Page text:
Our Privacy/Cookie Policy contains detailed information about the types of cookies & related technology on our site, and some ways to opt out. By using the site, you agree to the uses of cookies and other technology as outlined in our Policy, and to our Terms of Use.

Close

Nesting Behavior of a Pregnant Dog

By Christie Gross | Updated September 26, 2017

A pregnant dog’s behavior changes as she prepares for her pups' arrival. Powerful hormones cause the changes. She seeks out a safe place to birth and later to care for her puppies. Nesting is a normal part of a healthy pregnancy in dogs.

What Is Nesting?

When a female dog is preparing for the birth of her puppies she will tear newspaper, rip blankets and gather toys in a designated area to create a nest and to fulfill a mothering instinct. She even carries around toys when not in her nest as a way of protecting her litter.

Grooming

It’s common to see a dog excessively groom herself before the birth of puppies. This too is a part of nesting. She licks constantly in anticipation of her litter.

Other Behavior

A pregnant dog paces and appears anxious and uneasy just prior to labor. She seeks out privacy. Once settled, the dog returns to her nest and prepares to birth (whelp) her pups.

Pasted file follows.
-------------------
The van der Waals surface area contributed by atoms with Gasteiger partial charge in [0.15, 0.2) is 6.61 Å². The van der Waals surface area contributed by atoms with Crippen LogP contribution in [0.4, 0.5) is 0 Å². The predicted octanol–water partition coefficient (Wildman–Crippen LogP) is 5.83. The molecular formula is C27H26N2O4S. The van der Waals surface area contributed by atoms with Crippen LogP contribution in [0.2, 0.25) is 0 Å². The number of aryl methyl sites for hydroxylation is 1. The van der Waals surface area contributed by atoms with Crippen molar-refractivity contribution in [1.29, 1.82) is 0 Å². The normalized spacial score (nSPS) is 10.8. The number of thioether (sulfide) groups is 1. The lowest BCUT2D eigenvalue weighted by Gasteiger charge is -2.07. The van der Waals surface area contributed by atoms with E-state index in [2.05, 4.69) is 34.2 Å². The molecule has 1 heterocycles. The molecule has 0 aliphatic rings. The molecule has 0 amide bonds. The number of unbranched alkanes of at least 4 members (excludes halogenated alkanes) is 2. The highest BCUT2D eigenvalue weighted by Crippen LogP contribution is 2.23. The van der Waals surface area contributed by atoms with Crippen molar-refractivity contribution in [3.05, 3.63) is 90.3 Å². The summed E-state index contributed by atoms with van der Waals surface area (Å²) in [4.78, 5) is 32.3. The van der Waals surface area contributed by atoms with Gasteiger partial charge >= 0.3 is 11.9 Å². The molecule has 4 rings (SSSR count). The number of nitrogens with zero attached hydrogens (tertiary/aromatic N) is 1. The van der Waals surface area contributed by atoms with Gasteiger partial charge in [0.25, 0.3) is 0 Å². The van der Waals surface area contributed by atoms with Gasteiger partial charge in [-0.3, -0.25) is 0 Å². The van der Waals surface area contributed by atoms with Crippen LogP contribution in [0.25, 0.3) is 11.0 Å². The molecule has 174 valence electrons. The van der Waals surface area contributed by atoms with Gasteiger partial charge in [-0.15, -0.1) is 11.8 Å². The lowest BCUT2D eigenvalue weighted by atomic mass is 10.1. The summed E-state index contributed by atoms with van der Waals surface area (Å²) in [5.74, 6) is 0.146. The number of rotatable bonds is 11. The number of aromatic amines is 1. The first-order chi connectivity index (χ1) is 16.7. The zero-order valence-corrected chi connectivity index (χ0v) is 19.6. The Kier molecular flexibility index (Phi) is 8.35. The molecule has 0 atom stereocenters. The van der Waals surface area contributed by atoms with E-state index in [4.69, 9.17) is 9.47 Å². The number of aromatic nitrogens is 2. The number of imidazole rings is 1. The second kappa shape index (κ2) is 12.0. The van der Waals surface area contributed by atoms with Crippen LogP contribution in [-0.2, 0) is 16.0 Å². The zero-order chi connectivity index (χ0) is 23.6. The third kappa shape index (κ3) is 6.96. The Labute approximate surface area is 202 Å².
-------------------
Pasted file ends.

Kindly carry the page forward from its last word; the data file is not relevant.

Hormones

Hormones trigger the nesting instinct in dogs. Ovaries release progesterone and the anterior pituitary gland produces prolactin.

Occurrence

Pet Place says a dog exhibits nesting behavior within days of giving birth. A typical dog pregnancy term lasts as long as nine weeks with whelping starting on days 58 to 68.

Video of the Day

Brought to you by Cuteness
Brought to you by Cuteness

Author

Christie Gross has been writing since 1998. Her work writing public policy platforms for elected officials nationwide has been featured in national and local newspapers under various client pen names. Gross has a Bachelor of Arts in English and political science, as well as a Master of Public Administration from the University of Delaware.

Cite this Article A tool to create a citation to reference this article Cite this Article

See More Animals